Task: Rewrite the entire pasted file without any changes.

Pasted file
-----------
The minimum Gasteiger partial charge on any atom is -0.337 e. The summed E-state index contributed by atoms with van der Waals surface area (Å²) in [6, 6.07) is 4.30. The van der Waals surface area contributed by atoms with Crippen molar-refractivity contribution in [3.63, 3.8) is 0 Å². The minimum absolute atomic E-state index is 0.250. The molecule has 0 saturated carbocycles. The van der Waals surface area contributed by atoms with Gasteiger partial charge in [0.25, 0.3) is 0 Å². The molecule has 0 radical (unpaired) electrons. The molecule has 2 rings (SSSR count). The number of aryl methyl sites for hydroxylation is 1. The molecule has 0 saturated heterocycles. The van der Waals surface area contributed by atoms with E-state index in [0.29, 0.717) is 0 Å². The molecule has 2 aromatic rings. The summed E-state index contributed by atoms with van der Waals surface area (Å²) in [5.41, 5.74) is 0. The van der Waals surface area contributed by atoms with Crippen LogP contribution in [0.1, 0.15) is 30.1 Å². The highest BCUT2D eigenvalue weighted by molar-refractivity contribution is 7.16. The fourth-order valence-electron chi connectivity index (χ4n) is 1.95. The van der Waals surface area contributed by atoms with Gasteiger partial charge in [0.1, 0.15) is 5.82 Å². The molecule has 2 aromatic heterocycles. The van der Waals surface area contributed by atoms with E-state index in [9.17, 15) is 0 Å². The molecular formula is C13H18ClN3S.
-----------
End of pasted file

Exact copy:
The minimum Gasteiger partial charge on any atom is -0.337 e. The summed E-state index contributed by atoms with van der Waals surface area (Å²) in [6, 6.07) is 4.30. The van der Waals surface area contributed by atoms with Crippen molar-refractivity contribution in [3.63, 3.8) is 0 Å². The minimum absolute atomic E-state index is 0.250. The molecule has 0 saturated carbocycles. The van der Waals surface area contributed by atoms with Gasteiger partial charge in [0.25, 0.3) is 0 Å². The molecule has 0 radical (unpaired) electrons. The molecule has 2 rings (SSSR count). The number of aryl methyl sites for hydroxylation is 1. The molecule has 0 saturated heterocycles. The van der Waals surface area contributed by atoms with E-state index in [0.29, 0.717) is 0 Å². The molecule has 2 aromatic rings. The summed E-state index contributed by atoms with van der Waals surface area (Å²) in [5.41, 5.74) is 0. The van der Waals surface area contributed by atoms with Crippen LogP contribution in [0.1, 0.15) is 30.1 Å². The highest BCUT2D eigenvalue weighted by molar-refractivity contribution is 7.16. The fourth-order valence-electron chi connectivity index (χ4n) is 1.95. The van der Waals surface area contributed by atoms with Gasteiger partial charge in [0.1, 0.15) is 5.82 Å². The molecule has 2 aromatic heterocycles. The van der Waals surface area contributed by atoms with E-state index in [9.17, 15) is 0 Å². The molecular formula is C13H18ClN3S.